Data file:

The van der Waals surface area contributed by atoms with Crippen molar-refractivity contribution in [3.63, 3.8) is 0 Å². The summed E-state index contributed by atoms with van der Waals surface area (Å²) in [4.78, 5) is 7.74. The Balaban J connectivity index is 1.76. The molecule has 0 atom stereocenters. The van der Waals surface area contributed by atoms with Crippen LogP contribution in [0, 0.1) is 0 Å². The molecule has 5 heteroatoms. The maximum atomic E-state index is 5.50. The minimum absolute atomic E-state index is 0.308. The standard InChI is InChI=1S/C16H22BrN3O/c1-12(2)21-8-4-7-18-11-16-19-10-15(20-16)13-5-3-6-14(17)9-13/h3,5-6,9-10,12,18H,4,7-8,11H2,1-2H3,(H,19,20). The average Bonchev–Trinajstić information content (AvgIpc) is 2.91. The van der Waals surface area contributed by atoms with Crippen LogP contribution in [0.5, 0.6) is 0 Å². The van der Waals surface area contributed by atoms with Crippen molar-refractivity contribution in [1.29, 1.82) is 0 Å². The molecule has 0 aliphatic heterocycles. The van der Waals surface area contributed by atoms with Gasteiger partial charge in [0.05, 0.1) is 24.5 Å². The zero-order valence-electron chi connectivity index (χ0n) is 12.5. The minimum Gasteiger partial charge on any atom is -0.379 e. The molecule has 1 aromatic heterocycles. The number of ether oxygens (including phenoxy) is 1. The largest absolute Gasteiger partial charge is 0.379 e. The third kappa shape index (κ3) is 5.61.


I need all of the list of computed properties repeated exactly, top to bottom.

The van der Waals surface area contributed by atoms with Crippen molar-refractivity contribution in [3.63, 3.8) is 0 Å². The summed E-state index contributed by atoms with van der Waals surface area (Å²) in [4.78, 5) is 7.74. The Balaban J connectivity index is 1.76. The molecule has 0 atom stereocenters. The van der Waals surface area contributed by atoms with Crippen LogP contribution in [0, 0.1) is 0 Å². The molecule has 5 heteroatoms. The maximum atomic E-state index is 5.50. The minimum absolute atomic E-state index is 0.308. The standard InChI is InChI=1S/C16H22BrN3O/c1-12(2)21-8-4-7-18-11-16-19-10-15(20-16)13-5-3-6-14(17)9-13/h3,5-6,9-10,12,18H,4,7-8,11H2,1-2H3,(H,19,20). The average Bonchev–Trinajstić information content (AvgIpc) is 2.91. The van der Waals surface area contributed by atoms with Crippen LogP contribution in [0.5, 0.6) is 0 Å². The van der Waals surface area contributed by atoms with Crippen molar-refractivity contribution in [1.29, 1.82) is 0 Å². The molecule has 0 aliphatic heterocycles. The van der Waals surface area contributed by atoms with Gasteiger partial charge in [0.05, 0.1) is 24.5 Å². The zero-order valence-electron chi connectivity index (χ0n) is 12.5. The minimum Gasteiger partial charge on any atom is -0.379 e. The molecule has 1 aromatic heterocycles. The number of ether oxygens (including phenoxy) is 1. The largest absolute Gasteiger partial charge is 0.379 e. The third kappa shape index (κ3) is 5.61.